Sunday, May 8, 2016

Review of "Play Dead" by Angela Marsons




Having wrapped up their last case Detective Inspector Kim Stone and her team, from the West Midlands region of England, are sent to look at Westerley Research Facility. This 'body farm' has corpses strewn around to study decomposition in different conditions (wet, dry, buried, unburied, etc.); insect and animal activity on the bodies; rotting of burned bodies; and so on.

While being shown around the facility, Stone discovers a body that's not supposed to be there - a recently murdered woman with a mouth full of dirt and a smashed face. An autopsy reveals that the woman was held captive before her death - one wrist has handcuff marks and her body has stripy red bruises on the stomach and legs. The woman is identified as Jemima Lowe, a seemingly nice, thirtyish woman from a good family.

Before long another body shows up at Westerley, but this one isn't quite dead. The victim has dirt in her mouth, a bashed skull, and the same marks as Jemima. It seems a serial killer is at work here, who was interrupted during this latter attempted murder. The unidentified victim is in a coma, but her boyfriend shows up and says she's Isobel Jones who's estranged from her husband and dating him. The woman eventually wakes up - but she has amnesia, doesn't even know her name, and can't assist the detectives.

Becoming suspicious about Westerley being used as a body dump, Stone sends in radar experts and anthropologists to search for buried bodies. The anthropologists - mouthy 'Dr. A' and attractive Dr. Daniel Bate (with whom Stone has unwanted sparks) - add a little fun to the book. It's also a treat to watch feisty Stone and her colleagues, DS Bryant, DS Dawson, and data-mining expert DC Stacey Wood exchange friendly quips and digs.

While all this is going on a local reporter, Tracy Frost - who's generally a thorn in Stone's side - persuades the detective to look into an unsolved case: the death of an unidentified man several years ago. Later on, Stone makes a deal with Frost, who agrees to keep mum about an aspect of the Westerley case. And then Tracy Frost disappears! What's going on? Can Tracy be in the murderer's clutches?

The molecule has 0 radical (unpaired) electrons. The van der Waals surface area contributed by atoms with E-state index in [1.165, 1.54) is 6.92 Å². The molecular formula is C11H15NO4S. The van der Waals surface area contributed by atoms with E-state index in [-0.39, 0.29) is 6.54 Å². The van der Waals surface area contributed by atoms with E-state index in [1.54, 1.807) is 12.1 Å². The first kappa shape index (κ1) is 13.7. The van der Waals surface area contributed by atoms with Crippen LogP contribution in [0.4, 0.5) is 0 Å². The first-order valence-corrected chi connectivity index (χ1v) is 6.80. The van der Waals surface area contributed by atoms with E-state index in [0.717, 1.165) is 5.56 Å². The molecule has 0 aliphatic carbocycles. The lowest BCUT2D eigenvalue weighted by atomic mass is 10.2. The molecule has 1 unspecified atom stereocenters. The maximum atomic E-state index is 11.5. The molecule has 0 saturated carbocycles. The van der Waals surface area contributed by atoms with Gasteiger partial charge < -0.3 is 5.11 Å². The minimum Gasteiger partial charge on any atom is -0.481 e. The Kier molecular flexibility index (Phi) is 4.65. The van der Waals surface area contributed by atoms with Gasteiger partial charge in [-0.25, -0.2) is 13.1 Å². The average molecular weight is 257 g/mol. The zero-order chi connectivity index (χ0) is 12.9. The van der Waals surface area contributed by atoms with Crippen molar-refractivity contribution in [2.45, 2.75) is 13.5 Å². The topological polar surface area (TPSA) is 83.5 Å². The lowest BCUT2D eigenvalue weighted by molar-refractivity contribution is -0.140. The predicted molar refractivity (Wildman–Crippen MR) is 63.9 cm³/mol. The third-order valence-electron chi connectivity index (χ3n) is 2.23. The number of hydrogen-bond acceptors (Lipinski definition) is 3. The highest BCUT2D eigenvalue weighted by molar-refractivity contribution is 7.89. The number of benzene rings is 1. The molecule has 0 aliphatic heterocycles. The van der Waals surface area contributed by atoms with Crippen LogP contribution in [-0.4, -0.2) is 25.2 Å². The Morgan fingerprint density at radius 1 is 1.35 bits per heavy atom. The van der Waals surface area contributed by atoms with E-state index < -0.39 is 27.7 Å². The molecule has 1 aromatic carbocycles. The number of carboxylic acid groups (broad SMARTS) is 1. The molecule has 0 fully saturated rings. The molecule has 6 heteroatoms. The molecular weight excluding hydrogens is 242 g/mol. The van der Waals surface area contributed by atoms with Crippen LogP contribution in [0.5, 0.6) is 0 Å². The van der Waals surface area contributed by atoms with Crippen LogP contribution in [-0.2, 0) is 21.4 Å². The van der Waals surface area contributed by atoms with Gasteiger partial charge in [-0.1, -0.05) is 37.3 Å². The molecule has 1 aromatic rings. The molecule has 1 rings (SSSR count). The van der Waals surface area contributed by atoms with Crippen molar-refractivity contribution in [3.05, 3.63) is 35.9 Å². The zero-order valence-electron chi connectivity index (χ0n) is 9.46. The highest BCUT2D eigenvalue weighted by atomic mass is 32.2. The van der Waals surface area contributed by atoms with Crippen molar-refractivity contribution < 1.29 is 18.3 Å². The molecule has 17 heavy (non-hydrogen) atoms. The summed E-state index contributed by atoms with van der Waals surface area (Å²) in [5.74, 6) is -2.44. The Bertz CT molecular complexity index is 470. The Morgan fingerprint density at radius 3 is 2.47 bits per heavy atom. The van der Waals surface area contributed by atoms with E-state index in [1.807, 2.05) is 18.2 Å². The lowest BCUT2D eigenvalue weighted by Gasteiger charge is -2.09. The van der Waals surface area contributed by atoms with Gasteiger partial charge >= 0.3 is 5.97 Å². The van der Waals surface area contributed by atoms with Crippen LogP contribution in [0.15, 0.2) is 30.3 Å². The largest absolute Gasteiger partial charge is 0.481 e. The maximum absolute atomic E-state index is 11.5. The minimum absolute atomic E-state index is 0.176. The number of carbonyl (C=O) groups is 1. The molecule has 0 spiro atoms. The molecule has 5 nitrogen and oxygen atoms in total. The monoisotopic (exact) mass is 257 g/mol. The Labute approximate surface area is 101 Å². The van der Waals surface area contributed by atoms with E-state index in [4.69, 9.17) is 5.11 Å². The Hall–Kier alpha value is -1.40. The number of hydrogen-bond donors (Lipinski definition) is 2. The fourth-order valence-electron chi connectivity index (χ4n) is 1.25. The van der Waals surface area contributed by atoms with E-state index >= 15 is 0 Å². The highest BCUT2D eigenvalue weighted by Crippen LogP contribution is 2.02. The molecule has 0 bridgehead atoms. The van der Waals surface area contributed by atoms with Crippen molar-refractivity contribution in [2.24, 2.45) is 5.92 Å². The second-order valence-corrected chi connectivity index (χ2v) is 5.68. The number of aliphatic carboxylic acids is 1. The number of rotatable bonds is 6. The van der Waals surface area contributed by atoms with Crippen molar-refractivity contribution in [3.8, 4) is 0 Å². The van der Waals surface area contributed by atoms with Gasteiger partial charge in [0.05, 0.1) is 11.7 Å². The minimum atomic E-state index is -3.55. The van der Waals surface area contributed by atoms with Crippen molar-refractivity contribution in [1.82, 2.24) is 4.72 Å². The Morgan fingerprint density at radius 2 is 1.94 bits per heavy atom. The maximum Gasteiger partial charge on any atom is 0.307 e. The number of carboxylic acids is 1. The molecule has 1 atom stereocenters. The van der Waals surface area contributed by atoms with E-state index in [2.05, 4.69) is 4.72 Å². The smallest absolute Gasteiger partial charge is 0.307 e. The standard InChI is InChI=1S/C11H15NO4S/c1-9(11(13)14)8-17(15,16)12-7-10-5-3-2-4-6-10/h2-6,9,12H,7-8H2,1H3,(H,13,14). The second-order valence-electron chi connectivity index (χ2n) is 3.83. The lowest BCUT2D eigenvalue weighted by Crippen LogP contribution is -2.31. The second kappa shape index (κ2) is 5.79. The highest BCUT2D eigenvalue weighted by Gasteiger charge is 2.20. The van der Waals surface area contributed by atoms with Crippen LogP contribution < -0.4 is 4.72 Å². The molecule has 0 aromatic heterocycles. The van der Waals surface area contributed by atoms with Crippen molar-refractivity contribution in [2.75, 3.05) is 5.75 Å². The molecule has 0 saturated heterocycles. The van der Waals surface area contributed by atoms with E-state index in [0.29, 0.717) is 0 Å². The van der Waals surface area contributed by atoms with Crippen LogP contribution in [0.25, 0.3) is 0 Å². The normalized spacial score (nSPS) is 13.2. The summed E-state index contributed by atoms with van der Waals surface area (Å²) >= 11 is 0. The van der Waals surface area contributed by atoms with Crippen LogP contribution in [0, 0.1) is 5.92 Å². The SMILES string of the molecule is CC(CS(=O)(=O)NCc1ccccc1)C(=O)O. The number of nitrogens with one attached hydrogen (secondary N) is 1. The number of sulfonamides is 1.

The story alternates between the detectives' investigation and the POV of the murderer, who sometimes recalls scenes from childhood and sometimes creepily interacts with abducted victims. The police query moves along at a steady clip and leads to a surprising and satisfying solution during which Stone must fight for her life.

I enjoyed the book, which is a suspenseful page turner with interesting characters, though some are more fleshed out than others. I especially liked DI Stone, a woman with a troubled past who knows her mind and doesn't take guff from anyone. I always like cute pet characters and got a kick out of Stone's dog Barney, who's adept at 'herding' her to the kitchen to fill his food bowl.

I do have a problem with the book, which (in my opinion) has a major flaw in the plot. Rigorous police work and thorough computer searches (I'm looking at you Stacey Wood) would have IMMEDIATELY exposed someone's big lies and a significant connection between two characters. This would have revealed the culprit much sooner. It may be necessary to fudge things a bit for plot purposes, but in real life this would seem like bungling - and it bothered me.

Nevertheless, this is an engaging mystery, recommended to fans of the genre.

Thanks to Netgalley, the publisher, and the author for a copy of this book.  


Rating: 3.5 stars

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